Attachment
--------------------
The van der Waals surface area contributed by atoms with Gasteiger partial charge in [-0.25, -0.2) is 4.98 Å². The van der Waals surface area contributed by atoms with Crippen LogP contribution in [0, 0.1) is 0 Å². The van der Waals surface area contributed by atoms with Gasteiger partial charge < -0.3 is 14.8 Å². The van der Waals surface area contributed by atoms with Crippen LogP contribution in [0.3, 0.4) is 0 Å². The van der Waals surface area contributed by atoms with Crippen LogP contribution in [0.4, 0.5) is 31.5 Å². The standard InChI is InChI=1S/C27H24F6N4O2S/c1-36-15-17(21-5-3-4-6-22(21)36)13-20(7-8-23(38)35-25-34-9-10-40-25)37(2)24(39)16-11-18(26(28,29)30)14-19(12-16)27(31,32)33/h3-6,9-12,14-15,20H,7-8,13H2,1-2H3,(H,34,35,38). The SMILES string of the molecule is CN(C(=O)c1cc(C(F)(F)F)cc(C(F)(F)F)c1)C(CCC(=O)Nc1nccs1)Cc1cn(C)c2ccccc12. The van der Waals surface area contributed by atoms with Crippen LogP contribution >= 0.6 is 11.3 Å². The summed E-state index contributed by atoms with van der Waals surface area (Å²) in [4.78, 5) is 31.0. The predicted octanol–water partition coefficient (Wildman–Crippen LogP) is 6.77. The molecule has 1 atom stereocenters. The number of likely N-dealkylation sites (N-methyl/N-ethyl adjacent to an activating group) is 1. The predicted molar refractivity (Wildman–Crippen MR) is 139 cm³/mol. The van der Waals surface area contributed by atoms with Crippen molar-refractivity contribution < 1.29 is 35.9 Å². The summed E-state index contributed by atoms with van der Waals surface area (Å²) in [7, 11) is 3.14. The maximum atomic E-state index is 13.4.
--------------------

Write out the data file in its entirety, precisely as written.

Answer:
The van der Waals surface area contributed by atoms with Gasteiger partial charge in [-0.25, -0.2) is 4.98 Å². The van der Waals surface area contributed by atoms with Crippen LogP contribution in [0, 0.1) is 0 Å². The van der Waals surface area contributed by atoms with Gasteiger partial charge < -0.3 is 14.8 Å². The van der Waals surface area contributed by atoms with Crippen LogP contribution in [0.3, 0.4) is 0 Å². The van der Waals surface area contributed by atoms with Crippen LogP contribution in [0.4, 0.5) is 31.5 Å². The standard InChI is InChI=1S/C27H24F6N4O2S/c1-36-15-17(21-5-3-4-6-22(21)36)13-20(7-8-23(38)35-25-34-9-10-40-25)37(2)24(39)16-11-18(26(28,29)30)14-19(12-16)27(31,32)33/h3-6,9-12,14-15,20H,7-8,13H2,1-2H3,(H,34,35,38). The SMILES string of the molecule is CN(C(=O)c1cc(C(F)(F)F)cc(C(F)(F)F)c1)C(CCC(=O)Nc1nccs1)Cc1cn(C)c2ccccc12. The van der Waals surface area contributed by atoms with Crippen LogP contribution >= 0.6 is 11.3 Å². The summed E-state index contributed by atoms with van der Waals surface area (Å²) in [4.78, 5) is 31.0. The predicted octanol–water partition coefficient (Wildman–Crippen LogP) is 6.77. The molecule has 1 atom stereocenters. The number of likely N-dealkylation sites (N-methyl/N-ethyl adjacent to an activating group) is 1. The predicted molar refractivity (Wildman–Crippen MR) is 139 cm³/mol. The van der Waals surface area contributed by atoms with Crippen molar-refractivity contribution < 1.29 is 35.9 Å². The summed E-state index contributed by atoms with van der Waals surface area (Å²) in [7, 11) is 3.14. The maximum atomic E-state index is 13.4.